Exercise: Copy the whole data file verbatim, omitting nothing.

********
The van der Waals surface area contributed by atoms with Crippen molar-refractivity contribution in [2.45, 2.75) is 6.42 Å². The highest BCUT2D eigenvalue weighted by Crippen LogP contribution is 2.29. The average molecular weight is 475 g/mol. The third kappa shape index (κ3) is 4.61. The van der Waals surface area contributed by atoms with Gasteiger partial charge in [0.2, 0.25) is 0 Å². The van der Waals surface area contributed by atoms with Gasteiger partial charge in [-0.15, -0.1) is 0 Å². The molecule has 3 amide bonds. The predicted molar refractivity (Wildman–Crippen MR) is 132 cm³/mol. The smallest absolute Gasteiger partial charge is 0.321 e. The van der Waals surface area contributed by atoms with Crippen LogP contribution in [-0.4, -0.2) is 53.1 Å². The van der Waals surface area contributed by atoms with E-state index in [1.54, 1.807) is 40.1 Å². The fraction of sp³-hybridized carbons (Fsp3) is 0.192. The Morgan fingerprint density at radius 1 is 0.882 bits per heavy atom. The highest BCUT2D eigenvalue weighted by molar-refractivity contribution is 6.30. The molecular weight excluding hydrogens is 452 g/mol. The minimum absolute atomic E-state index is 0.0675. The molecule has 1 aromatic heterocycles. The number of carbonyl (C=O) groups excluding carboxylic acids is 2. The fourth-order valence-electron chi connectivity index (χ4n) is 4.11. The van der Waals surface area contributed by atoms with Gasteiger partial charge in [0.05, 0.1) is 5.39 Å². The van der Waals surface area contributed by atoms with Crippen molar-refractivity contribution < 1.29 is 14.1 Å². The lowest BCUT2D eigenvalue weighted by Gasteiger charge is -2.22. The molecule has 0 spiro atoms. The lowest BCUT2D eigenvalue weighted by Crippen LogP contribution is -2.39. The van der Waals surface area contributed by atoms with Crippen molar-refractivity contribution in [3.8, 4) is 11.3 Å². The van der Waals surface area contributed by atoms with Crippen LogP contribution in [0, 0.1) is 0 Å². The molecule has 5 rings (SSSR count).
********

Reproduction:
The van der Waals surface area contributed by atoms with Crippen molar-refractivity contribution in [2.45, 2.75) is 6.42 Å². The highest BCUT2D eigenvalue weighted by Crippen LogP contribution is 2.29. The average molecular weight is 475 g/mol. The third kappa shape index (κ3) is 4.61. The van der Waals surface area contributed by atoms with Gasteiger partial charge in [0.2, 0.25) is 0 Å². The van der Waals surface area contributed by atoms with Gasteiger partial charge in [-0.15, -0.1) is 0 Å². The molecule has 3 amide bonds. The predicted molar refractivity (Wildman–Crippen MR) is 132 cm³/mol. The smallest absolute Gasteiger partial charge is 0.321 e. The van der Waals surface area contributed by atoms with Crippen LogP contribution in [-0.4, -0.2) is 53.1 Å². The van der Waals surface area contributed by atoms with E-state index in [1.54, 1.807) is 40.1 Å². The fraction of sp³-hybridized carbons (Fsp3) is 0.192. The Morgan fingerprint density at radius 1 is 0.882 bits per heavy atom. The highest BCUT2D eigenvalue weighted by molar-refractivity contribution is 6.30. The molecular weight excluding hydrogens is 452 g/mol. The minimum absolute atomic E-state index is 0.0675. The molecule has 1 aromatic heterocycles. The number of carbonyl (C=O) groups excluding carboxylic acids is 2. The fourth-order valence-electron chi connectivity index (χ4n) is 4.11. The van der Waals surface area contributed by atoms with Gasteiger partial charge in [0.05, 0.1) is 5.39 Å². The van der Waals surface area contributed by atoms with Crippen molar-refractivity contribution < 1.29 is 14.1 Å². The lowest BCUT2D eigenvalue weighted by Gasteiger charge is -2.22. The molecule has 0 spiro atoms. The lowest BCUT2D eigenvalue weighted by Crippen LogP contribution is -2.39. The van der Waals surface area contributed by atoms with Crippen molar-refractivity contribution in [3.8, 4) is 11.3 Å². The van der Waals surface area contributed by atoms with Crippen LogP contribution in [0, 0.1) is 0 Å². The molecule has 5 rings (SSSR count).